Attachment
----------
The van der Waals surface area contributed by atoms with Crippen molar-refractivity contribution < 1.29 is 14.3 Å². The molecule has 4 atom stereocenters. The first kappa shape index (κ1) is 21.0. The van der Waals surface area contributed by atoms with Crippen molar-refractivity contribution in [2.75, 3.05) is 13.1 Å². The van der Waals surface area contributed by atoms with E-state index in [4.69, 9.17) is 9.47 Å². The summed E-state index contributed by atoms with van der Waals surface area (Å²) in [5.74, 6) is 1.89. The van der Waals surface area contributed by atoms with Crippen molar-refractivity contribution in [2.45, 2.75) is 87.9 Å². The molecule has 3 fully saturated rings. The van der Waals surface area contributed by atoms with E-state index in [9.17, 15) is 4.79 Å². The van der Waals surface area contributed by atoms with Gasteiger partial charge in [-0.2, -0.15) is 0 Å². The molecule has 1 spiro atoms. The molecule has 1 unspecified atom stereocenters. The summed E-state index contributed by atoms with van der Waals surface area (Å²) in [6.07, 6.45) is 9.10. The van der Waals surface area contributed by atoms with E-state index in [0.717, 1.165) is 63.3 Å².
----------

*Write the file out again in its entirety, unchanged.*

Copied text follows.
The van der Waals surface area contributed by atoms with Crippen molar-refractivity contribution < 1.29 is 14.3 Å². The molecule has 4 atom stereocenters. The first kappa shape index (κ1) is 21.0. The van der Waals surface area contributed by atoms with Crippen molar-refractivity contribution in [2.75, 3.05) is 13.1 Å². The van der Waals surface area contributed by atoms with E-state index in [4.69, 9.17) is 9.47 Å². The summed E-state index contributed by atoms with van der Waals surface area (Å²) in [5.74, 6) is 1.89. The van der Waals surface area contributed by atoms with Crippen molar-refractivity contribution in [2.45, 2.75) is 87.9 Å². The molecule has 3 fully saturated rings. The van der Waals surface area contributed by atoms with E-state index in [9.17, 15) is 4.79 Å². The van der Waals surface area contributed by atoms with Gasteiger partial charge in [-0.2, -0.15) is 0 Å². The molecule has 1 spiro atoms. The molecule has 1 unspecified atom stereocenters. The summed E-state index contributed by atoms with van der Waals surface area (Å²) in [6.07, 6.45) is 9.10. The van der Waals surface area contributed by atoms with E-state index in [0.717, 1.165) is 63.3 Å².